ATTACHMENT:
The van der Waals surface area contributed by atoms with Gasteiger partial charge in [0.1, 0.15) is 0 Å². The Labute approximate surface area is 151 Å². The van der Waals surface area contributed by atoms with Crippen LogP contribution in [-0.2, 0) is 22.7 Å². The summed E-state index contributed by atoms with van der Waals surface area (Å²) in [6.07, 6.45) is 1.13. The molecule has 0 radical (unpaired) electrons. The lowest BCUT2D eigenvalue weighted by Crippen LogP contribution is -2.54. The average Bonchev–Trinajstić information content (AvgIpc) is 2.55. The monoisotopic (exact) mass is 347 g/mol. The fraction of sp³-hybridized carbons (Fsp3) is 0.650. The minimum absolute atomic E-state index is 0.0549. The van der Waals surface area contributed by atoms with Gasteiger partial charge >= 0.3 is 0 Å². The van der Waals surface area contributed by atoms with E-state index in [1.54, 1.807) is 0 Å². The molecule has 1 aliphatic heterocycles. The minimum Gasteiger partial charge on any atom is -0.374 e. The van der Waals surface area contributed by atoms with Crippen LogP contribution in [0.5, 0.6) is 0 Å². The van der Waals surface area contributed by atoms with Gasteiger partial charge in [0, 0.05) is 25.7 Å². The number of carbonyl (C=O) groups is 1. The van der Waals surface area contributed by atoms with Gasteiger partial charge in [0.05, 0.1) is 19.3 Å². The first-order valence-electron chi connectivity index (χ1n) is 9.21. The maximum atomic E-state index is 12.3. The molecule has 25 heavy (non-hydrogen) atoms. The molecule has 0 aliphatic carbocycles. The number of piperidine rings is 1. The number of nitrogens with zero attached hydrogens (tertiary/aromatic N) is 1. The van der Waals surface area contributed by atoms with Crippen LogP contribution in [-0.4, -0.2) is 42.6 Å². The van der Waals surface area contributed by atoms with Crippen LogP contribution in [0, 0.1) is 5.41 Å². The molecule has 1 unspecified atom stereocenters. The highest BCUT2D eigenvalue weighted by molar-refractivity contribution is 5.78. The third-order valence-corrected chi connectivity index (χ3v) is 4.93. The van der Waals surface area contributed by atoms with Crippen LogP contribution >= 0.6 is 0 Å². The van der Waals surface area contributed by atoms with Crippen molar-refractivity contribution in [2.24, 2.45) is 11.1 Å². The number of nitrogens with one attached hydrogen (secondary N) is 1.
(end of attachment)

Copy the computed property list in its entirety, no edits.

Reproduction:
The van der Waals surface area contributed by atoms with Gasteiger partial charge in [0.1, 0.15) is 0 Å². The Labute approximate surface area is 151 Å². The van der Waals surface area contributed by atoms with Crippen LogP contribution in [-0.2, 0) is 22.7 Å². The summed E-state index contributed by atoms with van der Waals surface area (Å²) in [6.07, 6.45) is 1.13. The molecule has 0 radical (unpaired) electrons. The lowest BCUT2D eigenvalue weighted by Crippen LogP contribution is -2.54. The average Bonchev–Trinajstić information content (AvgIpc) is 2.55. The monoisotopic (exact) mass is 347 g/mol. The fraction of sp³-hybridized carbons (Fsp3) is 0.650. The minimum absolute atomic E-state index is 0.0549. The van der Waals surface area contributed by atoms with Gasteiger partial charge >= 0.3 is 0 Å². The van der Waals surface area contributed by atoms with E-state index in [1.54, 1.807) is 0 Å². The molecule has 1 aliphatic heterocycles. The minimum Gasteiger partial charge on any atom is -0.374 e. The van der Waals surface area contributed by atoms with Crippen LogP contribution in [0.5, 0.6) is 0 Å². The van der Waals surface area contributed by atoms with Gasteiger partial charge in [0, 0.05) is 25.7 Å². The number of carbonyl (C=O) groups is 1. The van der Waals surface area contributed by atoms with Gasteiger partial charge in [0.05, 0.1) is 19.3 Å². The first-order valence-electron chi connectivity index (χ1n) is 9.21. The maximum atomic E-state index is 12.3. The molecule has 25 heavy (non-hydrogen) atoms. The molecule has 0 aliphatic carbocycles. The number of piperidine rings is 1. The number of nitrogens with zero attached hydrogens (tertiary/aromatic N) is 1. The van der Waals surface area contributed by atoms with Crippen LogP contribution in [-0.4, -0.2) is 42.6 Å². The van der Waals surface area contributed by atoms with Crippen LogP contribution in [0, 0.1) is 5.41 Å². The molecule has 1 unspecified atom stereocenters. The highest BCUT2D eigenvalue weighted by molar-refractivity contribution is 5.78. The third-order valence-corrected chi connectivity index (χ3v) is 4.93. The van der Waals surface area contributed by atoms with Crippen LogP contribution >= 0.6 is 0 Å². The van der Waals surface area contributed by atoms with Crippen molar-refractivity contribution in [2.24, 2.45) is 11.1 Å². The number of nitrogens with one attached hydrogen (secondary N) is 1.